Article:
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Warehouse Ordering pick ‘n’ mix

Warehouse Ordering pick ‘n’ mix

In the last few years we have seen a huge shift in consumer demand which has driven and continues to drive change throughout the entire supply chain. The way in which retailers are work with their legacy Warehouse Management Systems (WMS) has changed significantly.

The speed of change within the industry means that overhauling an entire WMS isn’t always going to be the most viable option - and not just because of cost. As Sébastien Sliski, General Manager Supply Chain Solutions at Zetes, explains, retailers are now looking to optimise their processes and this includes using an assortment of order picking solutions to enable them to fulfil the increasingly more complex orders within one single warehouse.

With increasing consumer demand for a truly omni-channel experience, retailers are having to be innovative; finding more efficient and cost effective ways of fulfilling orders that are far more complex than the traditional warehouse and Warehouse Management System’s (WMS) are used to handling.

Historically, the trend has been for larger retailers to focus on hypermarket and supermarket style stores – with a centralised warehouse and one picking process in place. Essentially, a one size fits all solution which allowed the warehouse to push stock to the store. Today, the supply chain is demand driven, with stores pulling stock that is in high demand and consumers are ordering what they need directly from the warehouse.  This ’omni-channel effect’ is bringing a lot of different challenges into the warehouse and the orders aren’t as straightforward as they used to be.

Complicated orders aren’t the only things that are creating complexities within the order preparation operation; it’s also the types of store. Large retailers are now looking at having different types of store front – it’s possible that one retailer can now have an online store, a hypermarket, a supermarket and several convenience stores. The main take-away from these different kinds of store is that they aren’t ordering the same products and moreover, they aren’t ordering the same quantities. With more and more retailers working hard to provide an omni-channel experience for an ever-demanding consumer, what we’re now seeing is a single warehouse undertaking picking operations in three or four different ways.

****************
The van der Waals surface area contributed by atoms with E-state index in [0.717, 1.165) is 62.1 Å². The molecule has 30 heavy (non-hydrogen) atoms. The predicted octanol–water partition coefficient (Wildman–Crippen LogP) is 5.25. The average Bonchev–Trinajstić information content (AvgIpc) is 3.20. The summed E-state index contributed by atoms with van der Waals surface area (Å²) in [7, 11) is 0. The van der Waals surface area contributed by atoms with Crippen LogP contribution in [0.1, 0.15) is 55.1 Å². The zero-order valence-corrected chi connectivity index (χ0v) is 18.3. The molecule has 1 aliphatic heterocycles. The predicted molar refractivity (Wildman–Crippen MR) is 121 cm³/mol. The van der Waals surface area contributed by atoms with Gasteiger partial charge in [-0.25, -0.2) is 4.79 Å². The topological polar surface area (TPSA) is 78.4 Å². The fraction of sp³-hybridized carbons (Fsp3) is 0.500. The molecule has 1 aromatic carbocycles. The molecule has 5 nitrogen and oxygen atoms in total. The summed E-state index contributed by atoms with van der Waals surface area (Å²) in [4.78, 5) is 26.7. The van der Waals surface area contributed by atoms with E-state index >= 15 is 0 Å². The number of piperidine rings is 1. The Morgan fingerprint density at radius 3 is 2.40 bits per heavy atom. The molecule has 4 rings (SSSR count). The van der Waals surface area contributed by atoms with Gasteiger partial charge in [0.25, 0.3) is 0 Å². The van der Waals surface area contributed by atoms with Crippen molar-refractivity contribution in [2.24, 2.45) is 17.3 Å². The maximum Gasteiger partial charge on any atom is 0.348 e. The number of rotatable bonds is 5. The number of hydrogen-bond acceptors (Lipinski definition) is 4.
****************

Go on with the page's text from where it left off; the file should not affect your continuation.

In order to adopt this new way of working and to bring more innovative order picking solutions to the warehouse, many retailers may firstly try looking at upgrading the WMS. This can prove time consuming and costly – and in most cases, by the time they have implemented and got the ‘new’ technology up and running, they already need to be using something else, whether it’s Voice Picking, Pick-to-light or Artificial Intelligence (AI).

Take a retailer who has chosen to invest in an automated warehouse, as an example. Before installing the technology they’ll need to analyse order volumes. A warehouse may currently deal with 40,000 boxes and this is what they will base the automation on. But, what if they needed to move 60,000 boxes tomorrow? Quite simply, the warehouse wouldn’t be able to cope. Equally if they were to over-value and input 60,000 boxes and then it averaged out at 45,000, this would result in an investment issue. Undoubtedly, there is a space for more agile solutions that are sustainable and more importantly scalable.

Before a retailer commits to an automated warehouse there are things that can be looked at in order to build ‘best of class’ picking operations and these can include voice for those orders with limited travel time, but also, Pick to Light, which is good for slow moving orders. A single warehouse could also have Pick-to-Cart and vision technology to do things that historically may have been done with handheld devices.  Creating advanced functionalities within legacy WMS solutions with a pick and mix of three or four process driven solutions allows retailers to unlock agility within their supply chain. Ultimately, meaning that if a more efficient technology became available tomorrow they would be capable of introducing it without overhauling their entire WMS.

Technology itself is very rarely agile; it’s the processes and systems in place which will allow for the required flexibility within the supply chain. If the right investment is made in the beginning and agile processes are created, introducing new and innovative technology should be easy. It is all well and good wanting to use the latest technology but, what’s great for today isn’t always going to be good for tomorrow.

When it comes to staying competitive retailers need to examine where small efficiencies can be made to allow them be successful in fulfilling a customer’s order.  The best way to do this is to recognise that their choice in an order picking solution cannot be driven (and/or constrained) by their chosen technology, but, that the technology should enable them to carry out their processes.

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